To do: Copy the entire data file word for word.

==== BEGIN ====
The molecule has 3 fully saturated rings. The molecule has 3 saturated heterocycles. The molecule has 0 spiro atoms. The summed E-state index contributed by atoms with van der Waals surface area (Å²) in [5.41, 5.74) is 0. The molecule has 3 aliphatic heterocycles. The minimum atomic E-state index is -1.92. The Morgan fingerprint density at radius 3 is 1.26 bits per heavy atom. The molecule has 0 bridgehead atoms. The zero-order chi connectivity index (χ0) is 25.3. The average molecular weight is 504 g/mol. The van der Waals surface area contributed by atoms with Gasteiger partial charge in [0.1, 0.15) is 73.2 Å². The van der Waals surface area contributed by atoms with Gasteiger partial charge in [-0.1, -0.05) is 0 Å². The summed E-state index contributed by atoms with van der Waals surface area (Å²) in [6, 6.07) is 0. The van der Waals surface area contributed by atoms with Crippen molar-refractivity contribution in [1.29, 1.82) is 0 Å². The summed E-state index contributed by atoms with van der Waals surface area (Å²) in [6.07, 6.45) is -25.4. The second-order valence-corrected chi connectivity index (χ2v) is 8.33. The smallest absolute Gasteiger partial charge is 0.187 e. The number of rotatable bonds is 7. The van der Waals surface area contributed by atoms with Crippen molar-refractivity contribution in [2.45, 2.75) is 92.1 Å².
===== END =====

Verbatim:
The molecule has 3 fully saturated rings. The molecule has 3 saturated heterocycles. The molecule has 0 spiro atoms. The summed E-state index contributed by atoms with van der Waals surface area (Å²) in [5.41, 5.74) is 0. The molecule has 3 aliphatic heterocycles. The minimum atomic E-state index is -1.92. The Morgan fingerprint density at radius 3 is 1.26 bits per heavy atom. The molecule has 0 bridgehead atoms. The zero-order chi connectivity index (χ0) is 25.3. The average molecular weight is 504 g/mol. The van der Waals surface area contributed by atoms with Gasteiger partial charge in [0.1, 0.15) is 73.2 Å². The van der Waals surface area contributed by atoms with Gasteiger partial charge in [-0.1, -0.05) is 0 Å². The summed E-state index contributed by atoms with van der Waals surface area (Å²) in [6, 6.07) is 0. The van der Waals surface area contributed by atoms with Crippen molar-refractivity contribution in [1.29, 1.82) is 0 Å². The summed E-state index contributed by atoms with van der Waals surface area (Å²) in [6.07, 6.45) is -25.4. The second-order valence-corrected chi connectivity index (χ2v) is 8.33. The smallest absolute Gasteiger partial charge is 0.187 e. The number of rotatable bonds is 7. The van der Waals surface area contributed by atoms with Crippen molar-refractivity contribution in [2.45, 2.75) is 92.1 Å².